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Title: Feathers, Fertilizer and States of Nature: Uses of Albatrosses in the U.S.-Japan Borderlands
Authors: Kreitman, Paul
Advisors: Garon, Sheldon M
Howell, David L
Contributors: History Department
Keywords: Environmental history
Global history
Hawaiian history
Japanese history
Political ecology
U.S. history
Subjects: History
Issue Date: 2015
Publisher: Princeton, NJ : Princeton University
Abstract: States and scientists together produce Nature as a form of magic to assert sovereignty over territory. The environmental history of the Pacific is usually told as a story of ecological imperialism, in which unsustainable Western consumption habits resulted in extractive economic processes that degraded both the people of the Pacific and their environment. This declensionist narrative relies on a set of binaries - Culture versus Nature, invaders versus indigenes - that fail to capture the fluid political economy of a rapidly globalizing world. Instead, this study charts the various ways in which sovereignty has been produced and reproduced in the North Pacific since the mid-nineteenth century. Rather than narrate the despoliation of a pristine wilderness by human activity, it focusses on the manner in which our understanding of the Pacific as wilderness has been historically constructed, often in tandem with the very activities it criticizes, and mobilized for political ends. American and Japanese entrepreneurs began to value North Pacific islands as sources of guano and plumage, and lobbied their governments to annex them as sovereign territory. At first, sovereignty was most effectively asserted simply by inhabiting islands and exploiting their resources. This exploitation rendered bird islands newly accessible to ornithologists, who catalogued their biodiversity in a manner that portrayed them as unspoiled wilderness space. After the annexation of Hawaii, the U.S. government began evicting Japanese hunters from Pacific islands in the name of wildlife protection. Meanwhile in Japan, agronomists mobilized Liebig’s soil chemistry to argue that the nation faced a critical nutrient deficit, that could be remedied by annexing new islands for development as guano mines. After defeat in World War II, Japanese ornithologists pushed their government to adopt American notions of wildlife conservation - to show reintegration into the international community, but also to reassert Japanese sovereignty over offshore islands. Conserving nature also serves to conserve sovereignty. KEYWORDS: sovereignty, guano, plumage, wildlife conservation, biodiversity, ornithology, wilderness, frontier, territory, colonialism, migration, political ecology, environmental history, sustainability, ecological imperialism, global history, international relations, William Cronon, Richard Drayton, Stuart Elden, Lisa Ford, Bruno Latour, Adam McKeown, Stanley Tambiah, Pacific, Hawaii, Senkaku/Diaoyu dispute.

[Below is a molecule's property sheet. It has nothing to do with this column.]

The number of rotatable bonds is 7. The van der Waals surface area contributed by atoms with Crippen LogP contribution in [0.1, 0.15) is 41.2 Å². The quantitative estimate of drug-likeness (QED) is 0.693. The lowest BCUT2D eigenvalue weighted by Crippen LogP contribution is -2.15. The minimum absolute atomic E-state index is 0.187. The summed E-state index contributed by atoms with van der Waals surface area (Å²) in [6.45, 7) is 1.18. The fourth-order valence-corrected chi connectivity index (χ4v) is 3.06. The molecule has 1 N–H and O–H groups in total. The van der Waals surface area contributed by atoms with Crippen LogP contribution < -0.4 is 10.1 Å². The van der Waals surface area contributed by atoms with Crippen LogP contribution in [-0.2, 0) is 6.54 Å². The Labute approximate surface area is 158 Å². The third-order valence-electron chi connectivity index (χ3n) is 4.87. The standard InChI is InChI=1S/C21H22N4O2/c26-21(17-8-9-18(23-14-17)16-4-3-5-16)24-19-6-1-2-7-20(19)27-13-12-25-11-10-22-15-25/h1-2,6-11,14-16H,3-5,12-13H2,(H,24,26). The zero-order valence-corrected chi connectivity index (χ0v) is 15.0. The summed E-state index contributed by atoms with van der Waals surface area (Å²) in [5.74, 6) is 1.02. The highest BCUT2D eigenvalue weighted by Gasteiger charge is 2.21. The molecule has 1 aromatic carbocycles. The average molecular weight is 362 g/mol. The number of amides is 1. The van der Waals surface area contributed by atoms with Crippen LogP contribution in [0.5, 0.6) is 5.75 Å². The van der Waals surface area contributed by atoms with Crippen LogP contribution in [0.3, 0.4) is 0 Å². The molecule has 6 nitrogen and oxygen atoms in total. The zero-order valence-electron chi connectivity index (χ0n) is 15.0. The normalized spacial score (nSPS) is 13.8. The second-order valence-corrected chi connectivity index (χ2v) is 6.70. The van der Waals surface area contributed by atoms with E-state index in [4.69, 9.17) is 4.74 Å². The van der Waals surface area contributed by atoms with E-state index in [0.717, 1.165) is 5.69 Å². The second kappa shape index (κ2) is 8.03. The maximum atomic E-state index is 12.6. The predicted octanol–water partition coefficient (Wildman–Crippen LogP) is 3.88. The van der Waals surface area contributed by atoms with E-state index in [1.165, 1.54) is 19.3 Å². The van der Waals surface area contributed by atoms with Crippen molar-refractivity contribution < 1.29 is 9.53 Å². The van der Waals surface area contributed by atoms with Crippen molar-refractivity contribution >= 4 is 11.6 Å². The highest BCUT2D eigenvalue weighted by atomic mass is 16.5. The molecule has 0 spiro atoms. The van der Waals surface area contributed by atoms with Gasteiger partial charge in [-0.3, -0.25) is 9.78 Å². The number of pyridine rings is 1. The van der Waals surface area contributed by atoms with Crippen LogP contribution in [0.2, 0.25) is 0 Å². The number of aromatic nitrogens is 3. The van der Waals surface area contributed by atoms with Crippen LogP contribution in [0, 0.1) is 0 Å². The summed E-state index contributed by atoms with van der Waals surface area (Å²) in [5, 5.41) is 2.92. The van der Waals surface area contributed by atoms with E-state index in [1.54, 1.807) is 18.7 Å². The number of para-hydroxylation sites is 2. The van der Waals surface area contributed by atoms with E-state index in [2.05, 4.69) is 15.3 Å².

Alternate format: The Mudd Manuscript Library retains one bound copy of each dissertation. Search for these copies in the library's main catalog:
Type of Material: Academic dissertations (Ph.D.)
Language: en
Appears in Collections:History

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